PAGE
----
Will more interest rate hikes this year turn millennials off to buying a home?
A sizable share of millennials recently surveyed by TransUnion decided to put off buying a home after learning of the interest rate hike in 2016, with 42 percent reporting that the raise in rate influenced their plans.
The key interest rate, which was increased one-quarter percentage point in December and again in March, indirectly leads the movement of mortgage rates. Mortgage rates, though still at historic lows, soared at the end of 2016, giving first-time homebuyers—mostly millennials—pause about their spring home search, according to a January report by realtor.com®.
“Higher rates make qualifying for a mortgage and finding affordable inventory more challenging,” says Jonathan Smoke, chief economist of realtor.com, of the report.
Homebuyers’ apprehension subsided by February, however, when the majority of those surveyed by Zillow reported planning to move ahead with purchasing, even if their monthly mortgage payments grow as a result of rising rates.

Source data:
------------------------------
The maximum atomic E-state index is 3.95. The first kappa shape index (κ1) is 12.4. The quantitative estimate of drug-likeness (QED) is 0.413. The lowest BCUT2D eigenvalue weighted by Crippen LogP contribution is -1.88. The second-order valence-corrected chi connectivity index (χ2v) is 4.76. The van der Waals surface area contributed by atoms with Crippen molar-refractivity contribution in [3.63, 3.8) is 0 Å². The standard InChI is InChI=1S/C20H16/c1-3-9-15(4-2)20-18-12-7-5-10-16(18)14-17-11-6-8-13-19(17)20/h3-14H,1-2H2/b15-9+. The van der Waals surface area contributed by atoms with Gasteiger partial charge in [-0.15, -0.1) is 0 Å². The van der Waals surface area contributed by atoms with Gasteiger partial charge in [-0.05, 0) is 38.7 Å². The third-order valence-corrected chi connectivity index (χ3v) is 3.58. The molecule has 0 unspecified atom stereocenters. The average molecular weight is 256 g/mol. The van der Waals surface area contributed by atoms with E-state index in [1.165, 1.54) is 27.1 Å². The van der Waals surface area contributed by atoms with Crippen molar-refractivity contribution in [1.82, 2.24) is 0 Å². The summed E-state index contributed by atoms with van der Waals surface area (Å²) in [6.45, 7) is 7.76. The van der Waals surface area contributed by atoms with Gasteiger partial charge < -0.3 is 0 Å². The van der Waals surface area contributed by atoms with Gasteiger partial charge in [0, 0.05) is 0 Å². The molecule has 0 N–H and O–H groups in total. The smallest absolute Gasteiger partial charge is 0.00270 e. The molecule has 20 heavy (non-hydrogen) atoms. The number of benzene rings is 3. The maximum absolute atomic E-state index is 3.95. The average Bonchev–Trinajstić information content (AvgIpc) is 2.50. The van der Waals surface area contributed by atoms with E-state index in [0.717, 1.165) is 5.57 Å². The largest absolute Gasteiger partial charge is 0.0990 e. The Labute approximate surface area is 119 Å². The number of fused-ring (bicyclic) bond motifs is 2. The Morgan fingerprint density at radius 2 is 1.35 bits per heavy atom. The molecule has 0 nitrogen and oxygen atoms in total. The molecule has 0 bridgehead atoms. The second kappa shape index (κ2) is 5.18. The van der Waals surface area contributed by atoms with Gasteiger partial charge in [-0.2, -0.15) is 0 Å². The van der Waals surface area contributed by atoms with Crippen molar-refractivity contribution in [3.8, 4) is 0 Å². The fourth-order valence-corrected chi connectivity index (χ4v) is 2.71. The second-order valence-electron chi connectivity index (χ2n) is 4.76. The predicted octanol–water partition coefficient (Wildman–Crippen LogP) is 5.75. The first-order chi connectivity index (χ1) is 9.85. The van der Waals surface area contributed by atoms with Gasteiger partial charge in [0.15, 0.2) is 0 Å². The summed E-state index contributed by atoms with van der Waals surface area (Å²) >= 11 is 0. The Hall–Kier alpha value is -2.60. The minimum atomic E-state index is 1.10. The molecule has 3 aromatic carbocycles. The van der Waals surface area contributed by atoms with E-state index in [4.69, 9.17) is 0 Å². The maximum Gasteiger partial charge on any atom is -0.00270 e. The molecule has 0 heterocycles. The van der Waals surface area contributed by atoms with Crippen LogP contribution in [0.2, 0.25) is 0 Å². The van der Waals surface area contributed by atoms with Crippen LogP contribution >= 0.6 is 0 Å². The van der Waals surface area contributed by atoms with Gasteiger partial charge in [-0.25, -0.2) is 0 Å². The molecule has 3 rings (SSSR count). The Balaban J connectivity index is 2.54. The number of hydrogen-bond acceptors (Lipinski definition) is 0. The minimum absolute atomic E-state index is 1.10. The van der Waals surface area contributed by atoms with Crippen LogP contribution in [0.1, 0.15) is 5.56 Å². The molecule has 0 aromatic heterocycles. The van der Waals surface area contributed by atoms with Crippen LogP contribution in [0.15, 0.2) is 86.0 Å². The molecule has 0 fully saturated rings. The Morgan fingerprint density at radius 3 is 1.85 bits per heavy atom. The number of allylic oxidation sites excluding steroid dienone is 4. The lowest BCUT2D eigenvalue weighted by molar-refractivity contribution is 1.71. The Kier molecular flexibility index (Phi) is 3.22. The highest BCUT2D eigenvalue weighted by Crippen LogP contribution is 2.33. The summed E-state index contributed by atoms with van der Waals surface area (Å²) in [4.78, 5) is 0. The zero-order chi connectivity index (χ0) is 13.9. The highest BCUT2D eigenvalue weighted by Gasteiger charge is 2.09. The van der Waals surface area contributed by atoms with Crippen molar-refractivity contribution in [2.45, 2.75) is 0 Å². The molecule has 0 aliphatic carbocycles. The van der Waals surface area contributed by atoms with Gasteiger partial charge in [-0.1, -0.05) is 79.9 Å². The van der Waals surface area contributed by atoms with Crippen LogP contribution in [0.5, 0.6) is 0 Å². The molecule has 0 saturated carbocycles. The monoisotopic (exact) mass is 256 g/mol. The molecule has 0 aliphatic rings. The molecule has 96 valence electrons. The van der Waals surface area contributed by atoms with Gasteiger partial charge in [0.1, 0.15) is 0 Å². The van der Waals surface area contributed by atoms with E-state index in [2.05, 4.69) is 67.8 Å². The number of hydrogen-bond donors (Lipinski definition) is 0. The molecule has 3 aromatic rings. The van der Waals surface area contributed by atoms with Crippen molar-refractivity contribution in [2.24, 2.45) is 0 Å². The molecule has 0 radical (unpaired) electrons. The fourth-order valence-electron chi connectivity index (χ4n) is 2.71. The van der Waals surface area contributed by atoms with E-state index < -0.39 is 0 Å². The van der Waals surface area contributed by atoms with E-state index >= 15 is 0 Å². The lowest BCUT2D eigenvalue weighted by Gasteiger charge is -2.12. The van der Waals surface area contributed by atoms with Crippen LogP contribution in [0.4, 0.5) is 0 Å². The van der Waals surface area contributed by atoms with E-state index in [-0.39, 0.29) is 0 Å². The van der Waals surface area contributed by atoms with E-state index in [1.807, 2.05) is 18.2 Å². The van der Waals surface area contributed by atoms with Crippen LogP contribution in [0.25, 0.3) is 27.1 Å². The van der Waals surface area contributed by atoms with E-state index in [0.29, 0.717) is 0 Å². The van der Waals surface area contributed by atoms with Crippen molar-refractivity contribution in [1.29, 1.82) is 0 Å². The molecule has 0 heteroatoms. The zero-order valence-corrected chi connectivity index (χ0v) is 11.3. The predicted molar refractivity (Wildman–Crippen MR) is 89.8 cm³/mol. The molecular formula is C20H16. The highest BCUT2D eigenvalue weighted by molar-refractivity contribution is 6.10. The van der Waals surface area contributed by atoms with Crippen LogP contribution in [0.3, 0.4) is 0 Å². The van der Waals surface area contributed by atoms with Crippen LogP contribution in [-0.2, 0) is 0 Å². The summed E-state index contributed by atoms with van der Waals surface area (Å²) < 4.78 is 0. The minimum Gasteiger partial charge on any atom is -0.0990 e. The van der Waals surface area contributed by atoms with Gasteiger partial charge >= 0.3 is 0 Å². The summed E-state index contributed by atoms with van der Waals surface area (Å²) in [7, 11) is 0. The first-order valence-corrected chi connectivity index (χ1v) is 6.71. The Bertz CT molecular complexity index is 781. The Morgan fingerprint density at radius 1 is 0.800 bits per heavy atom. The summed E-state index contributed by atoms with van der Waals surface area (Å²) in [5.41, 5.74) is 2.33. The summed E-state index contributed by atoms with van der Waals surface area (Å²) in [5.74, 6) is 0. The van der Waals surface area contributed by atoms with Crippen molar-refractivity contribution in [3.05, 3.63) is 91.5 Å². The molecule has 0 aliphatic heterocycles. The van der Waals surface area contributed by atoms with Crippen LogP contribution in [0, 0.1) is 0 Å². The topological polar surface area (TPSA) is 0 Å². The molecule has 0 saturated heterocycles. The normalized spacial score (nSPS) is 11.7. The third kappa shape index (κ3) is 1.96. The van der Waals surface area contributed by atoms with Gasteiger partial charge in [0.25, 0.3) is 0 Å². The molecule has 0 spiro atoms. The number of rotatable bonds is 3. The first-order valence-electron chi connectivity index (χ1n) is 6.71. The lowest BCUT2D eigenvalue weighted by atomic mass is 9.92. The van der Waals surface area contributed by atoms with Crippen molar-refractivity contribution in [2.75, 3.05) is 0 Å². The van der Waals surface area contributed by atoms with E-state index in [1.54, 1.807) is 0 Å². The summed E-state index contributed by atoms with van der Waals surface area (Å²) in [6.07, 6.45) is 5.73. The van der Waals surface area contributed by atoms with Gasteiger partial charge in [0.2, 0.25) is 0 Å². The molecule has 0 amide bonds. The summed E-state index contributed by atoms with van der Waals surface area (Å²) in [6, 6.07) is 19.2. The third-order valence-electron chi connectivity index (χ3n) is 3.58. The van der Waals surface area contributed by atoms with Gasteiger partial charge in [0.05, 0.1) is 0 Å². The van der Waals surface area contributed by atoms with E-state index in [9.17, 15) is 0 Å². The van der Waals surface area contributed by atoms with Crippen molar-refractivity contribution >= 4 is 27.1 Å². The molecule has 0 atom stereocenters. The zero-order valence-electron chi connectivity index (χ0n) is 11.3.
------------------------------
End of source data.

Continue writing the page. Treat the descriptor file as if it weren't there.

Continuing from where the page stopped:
“As rates rise this year, first-time buyers and those looking to buy in expensive markets where affordability is already an issue will feel the pinch of higher rates on their budget,” says Erin Lantz, vice president of Mortgages for Zillow Group, of the survey. “For most borrowers, there is quite a bit of head room for rates to rise before home-buying becomes unaffordable.”
Demand has only picked up now that the spring home-buying and -selling season is underway—and with first-time homebuyers facing severe competition due to few affordable homes, mortgage rates, for now, may be less of a concern. In fact, 69 percent of those in the TransUnion survey are more focused on how they will pay for home improvements, and 67 percent are more focused on how they will pay for home maintenance.
The Federal Reserve has indicated two or three more hikes could occur in 2017.
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